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The Museum of Life Cemetery


“Show me the manner in which a nation cares for its dead and I will measure with mathematical exactness the tender mercies of its people, their respect for the laws of the land, and their loyalty to high ideals.” –Sir William Ewart Gladstone.

Death, and remembrance are key concepts that are now being hidden, hard to experience to the fullest, due to the constant fear of decay, and disintegration, we -as societies, hold and directly reflect in our places of burial.
The Modern man is in a state of denial, and detachment from death and dying.
The built environment of our cemeteries separates us from the ideas of surrounding death that have the ability to flourish our lives.

Instead the contemporary space of burial embodies death in harsh physical representations: the tombstone, the urns, etc... “The Museum Of Life” proposes a different way in experiencing, and accepting decay and finding meaning in death, memories, and ideas that will in turn get mirrored into a better understanding of life, one’s self, and reason for being. Here’s how the Museum of Life goes about in doing this: Rethinking the concept of the cemetery, designing new rituals that reject the connection with the body, and instead focuses on the connection with the memories. Because the concept of death of one’s self is usually concealed by emphasis on the death of one’s body, the rituals associated with death in our modern day are very much based on the physical aspects of dying. The museum of life suggests new rituals in which the main focus is the human life, and its contrast with death. It rejects the attachment with the human body (i.e. the specific-space burial, the tombstone, and one to one visitations of the grave), and instead focuses on the attachment with memories through rituals that focus on the deceased’s life, ideas and his relations with his family and friends, thus creating a new entity in the cemetery, celebrating human life, and human memories.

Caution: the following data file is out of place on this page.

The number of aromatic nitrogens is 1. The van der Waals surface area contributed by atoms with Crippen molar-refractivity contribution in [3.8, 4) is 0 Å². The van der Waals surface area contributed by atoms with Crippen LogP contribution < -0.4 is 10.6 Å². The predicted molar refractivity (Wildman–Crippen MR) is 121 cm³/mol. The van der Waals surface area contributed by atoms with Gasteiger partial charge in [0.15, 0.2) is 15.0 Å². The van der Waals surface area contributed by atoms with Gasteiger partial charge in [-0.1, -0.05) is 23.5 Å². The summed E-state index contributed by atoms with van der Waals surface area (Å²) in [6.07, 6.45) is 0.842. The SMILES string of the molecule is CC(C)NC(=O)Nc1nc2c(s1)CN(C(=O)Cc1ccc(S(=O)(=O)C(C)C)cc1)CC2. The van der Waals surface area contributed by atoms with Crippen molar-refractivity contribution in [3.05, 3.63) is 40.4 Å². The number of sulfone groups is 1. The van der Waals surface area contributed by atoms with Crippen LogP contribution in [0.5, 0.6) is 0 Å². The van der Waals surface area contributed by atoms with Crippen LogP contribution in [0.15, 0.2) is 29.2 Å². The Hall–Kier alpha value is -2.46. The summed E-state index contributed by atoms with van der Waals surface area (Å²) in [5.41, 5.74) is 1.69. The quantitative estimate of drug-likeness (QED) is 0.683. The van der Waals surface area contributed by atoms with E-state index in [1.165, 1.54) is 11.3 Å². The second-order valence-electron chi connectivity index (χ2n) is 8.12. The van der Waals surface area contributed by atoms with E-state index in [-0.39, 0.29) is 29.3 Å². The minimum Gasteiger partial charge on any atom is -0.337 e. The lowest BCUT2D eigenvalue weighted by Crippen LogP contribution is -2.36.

Project description The museum of life is a suggestion for a new formation of a cemetery, where the program is divided into three main parts. The first part “The encounter” is the first space in which people are confronting death, it’s a space of complexity and contradiction, the main feature of which, is that the family, and the deceased’s physical body do not share the same entrance, and instead lead two different journeys that funnel down in the end to join them together. Second part is “The courtyard of last memory”, which is a space connected to the burial chambers. In the courtyard the family sits together with their loved one, to bid them farewell. Since the family is not permitted to enter the burial chambers, the courtyard –instead of the grave, becomes where they have seen their loved one last, which creates a sense of connection to the space, and not the physical grave. In the future, the courtyards become a collective space for visitation instead of the Grave. Third part is the Museum of Life itself where family members share memories of their loved one, and come visit their loved ones memories in different remembrance chambers, some of which are collective for huge families and others which are more individual for reflection and meditation. The Last stop in the project is the “balcony of reflection” which looks back at the whole journey of the project, showing the courtyards, paths, and light wells as holes in the ground.

The Board:
The Museum of Life Cemetery Board


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Hala Makahleh

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